Re: [GIT PULL] kdbus for 4.1-rc1

From: Harald Hoyer
Date: Wed Apr 29 2015 - 08:48:49 EST

Hash: SHA256

On 29.04.2015 01:12, John Stoffel wrote:
> LDAP is pretty damn generic, in that you can put pretty large objects into
> it, and pretty large OUs, etc. So why would it be a candidate for going
> into the kernel? And why is kdbus so important in the kernel as well?
> People have talked about it needing to be there for bootup, but isn't that
> why we ripped out RAID detection and such from the kernel and built
> initramfs, so that there's LESS in the kernel, and more in an early
> userspace? Same idea with dbus in my opinion.

Let me elaborate on the initramfs/shutdown situation a little bit more,
because I have to deal with that every day.

Because of the "let's move everything to userspace" sentiment we nowadays
have the situation, that we need a lot of tools to setup the root device.

Be it LVM on IMSM or iSCSI multipath, the initramfs has to setup the network
(with bridging, bonding, etc.), the iSCSI connection, assemble the raid, the
LVM, open crypto devices, etc...
And if something goes wrong, you want to have a shell, see all the logs and
debug things.

Now over the time we moved away from simple shell scripts (without any
logging) and static compiled special versions for the initramfs to a mini
distribution in the initramfs, which simplifies maintenance and improves

Basically you want to use the same tools in the initramfs (and shutdown)
which you already have and use in your real root, with the same configuration
files and the same interfaces and the same code paths.

Therefore systemd is started in dracut created initramfs, which starts
journald for logging. The same basic systemd targets exist in the initramfs
as on the real root, so normally you don't have to cope with specialized
versions for the initramfs.

The target here is to have the same IPC mechanism from the very beginning to
the very end. No crappy fallback mechanisms in case a daemon is not running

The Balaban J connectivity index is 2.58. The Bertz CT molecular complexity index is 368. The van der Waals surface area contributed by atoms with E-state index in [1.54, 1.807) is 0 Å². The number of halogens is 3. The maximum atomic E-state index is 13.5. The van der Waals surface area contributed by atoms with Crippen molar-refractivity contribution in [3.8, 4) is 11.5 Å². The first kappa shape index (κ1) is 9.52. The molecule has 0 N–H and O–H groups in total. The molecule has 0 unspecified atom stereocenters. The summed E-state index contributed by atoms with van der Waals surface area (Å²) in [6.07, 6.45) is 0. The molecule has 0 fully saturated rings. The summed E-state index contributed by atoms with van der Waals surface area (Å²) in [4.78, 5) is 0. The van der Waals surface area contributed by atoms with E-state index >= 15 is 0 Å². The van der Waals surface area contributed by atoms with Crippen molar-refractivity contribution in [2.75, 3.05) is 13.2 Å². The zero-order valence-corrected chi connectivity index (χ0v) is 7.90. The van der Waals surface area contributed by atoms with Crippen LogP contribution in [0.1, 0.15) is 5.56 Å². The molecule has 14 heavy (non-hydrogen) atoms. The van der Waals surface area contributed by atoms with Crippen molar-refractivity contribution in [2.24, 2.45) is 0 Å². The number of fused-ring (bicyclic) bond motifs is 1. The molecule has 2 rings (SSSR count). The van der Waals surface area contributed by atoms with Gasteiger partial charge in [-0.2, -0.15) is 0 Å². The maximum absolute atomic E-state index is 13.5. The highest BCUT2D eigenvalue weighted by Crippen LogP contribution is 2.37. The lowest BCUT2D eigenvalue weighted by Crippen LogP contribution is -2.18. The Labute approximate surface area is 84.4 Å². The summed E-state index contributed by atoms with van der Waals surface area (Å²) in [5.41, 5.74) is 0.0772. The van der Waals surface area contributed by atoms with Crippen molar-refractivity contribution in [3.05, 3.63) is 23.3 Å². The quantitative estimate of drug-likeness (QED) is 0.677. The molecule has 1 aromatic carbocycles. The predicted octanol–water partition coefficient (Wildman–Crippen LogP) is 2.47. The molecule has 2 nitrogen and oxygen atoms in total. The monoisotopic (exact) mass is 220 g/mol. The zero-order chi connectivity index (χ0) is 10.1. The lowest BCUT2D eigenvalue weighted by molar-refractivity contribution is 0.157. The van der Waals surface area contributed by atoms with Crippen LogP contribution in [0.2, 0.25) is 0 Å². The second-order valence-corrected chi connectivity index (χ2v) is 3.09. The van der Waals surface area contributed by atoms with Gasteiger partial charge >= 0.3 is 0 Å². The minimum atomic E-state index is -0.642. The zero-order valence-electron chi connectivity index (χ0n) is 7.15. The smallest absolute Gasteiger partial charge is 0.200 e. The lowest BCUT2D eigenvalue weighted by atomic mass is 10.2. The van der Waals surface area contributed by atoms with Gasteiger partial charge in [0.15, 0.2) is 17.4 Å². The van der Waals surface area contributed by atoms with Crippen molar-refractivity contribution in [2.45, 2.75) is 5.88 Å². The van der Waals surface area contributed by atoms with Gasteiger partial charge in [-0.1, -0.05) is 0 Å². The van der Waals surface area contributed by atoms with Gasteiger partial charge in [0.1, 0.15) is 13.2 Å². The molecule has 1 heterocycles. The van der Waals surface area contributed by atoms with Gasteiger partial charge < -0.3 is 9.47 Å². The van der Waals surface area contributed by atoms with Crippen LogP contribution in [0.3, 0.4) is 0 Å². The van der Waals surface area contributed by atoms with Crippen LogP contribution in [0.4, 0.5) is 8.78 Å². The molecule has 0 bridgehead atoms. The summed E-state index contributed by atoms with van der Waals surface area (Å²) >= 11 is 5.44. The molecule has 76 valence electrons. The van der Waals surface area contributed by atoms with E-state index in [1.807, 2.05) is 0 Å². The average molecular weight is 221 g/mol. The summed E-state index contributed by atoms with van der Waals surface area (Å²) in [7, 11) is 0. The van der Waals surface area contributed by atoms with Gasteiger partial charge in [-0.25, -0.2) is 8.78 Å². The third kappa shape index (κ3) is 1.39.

or has crashed, no creepy transition from initramfs root to real root to
shutdown root.

We already have such transitions like: systemd, journald, mdmon [1], etc.
systemd has to serialize itself, journald's file descriptors are transitioned
over, mdmon jumps through hoops. Remember you want to get rid of open files
and executables and have to reexec everything, if you transition from the
initramfs root to the real root, and also from the real root to the shutdown

We really don't want the IPC mechanism to be in a flux state. All tools have
to fallback to a non-standard mechanism in that case.

If I have to pull in a dbus daemon in the initramfs, we still have the
chicken and egg problem for PID 1 talking to the logging daemon and starting
systemd cannot talk to journald via dbus unless dbus-daemon is started, dbus
cannot log anything on startup, if journald is not running, etc...

dbus-daemon would have to transition to the real root, and from the real root
to the shutdown root, without losing state.

Of course this can all be done, but it would involve fallback mechanisms,
which we want to get rid off. Hopefully, you don't suggest to merge dbus with
PID 1. Also with a daemon, you will lose the points mentioned in the cover mail

* Security: The peers which communicate do not have to trust each
other, as the only trustworthy component in the game is the kernel
which adds metadata and ensures that all data passed as payload is
either copied or sealed, so that the receiver can parse the data
without having to protect against changing memory while parsing
buffers. Also, all the data transfer is controlled by the kernel,
so that LSMs can track and control what is going on, without
involving userspace. Because of the LSM issue, security people are
much happier with this model than the current scheme of having to
hook into dbus to mediate things.

* Being in the kernel closes a lot of races which can't be fixed with
the current userspace solutions. For example, with kdbus, there is a
way a client can disconnect from a bus, but do so only if no further
messages present in its queue, which is crucial for implementing
race-free "exit-on-idle" services

* Eavesdropping on the kernel level, so privileged users can hook into
the message stream without hacking support for that into their
userspace processes

* A number of smaller benefits: for example kdbus learned a way to peek
full messages without dequeing them, which is really useful for
logging metadata when handling bus-activation requests.

I don't care, if the kdbus speedup is only marginal.

In my ideal world, there is a standard IPC mechanism from the beginning to
the end, which does not rely on any process running (except the kernel) and
which is used by _all_ tools, be it a system daemon providing information and
interfaces about device assembly or network setup tools or end user desktop

dbus _is_ such an easy, flexible standard IPC mechanism. Of course, you can
invent the wheel again (NIH, "we know better") and wait and see, if that
works out. Until then the whole common IPC problem is unresolved and Linux
distributions are just a collection of random software with no common
interoperability and home grown interfaces.

[1] transitioning mdmon is one of the critical parts for an IMSM raid array.
Also running an executable from a disk, which the executable is monitoring,
and which stops functioning, if the executable is not responding is insane.

Thanks for reading...

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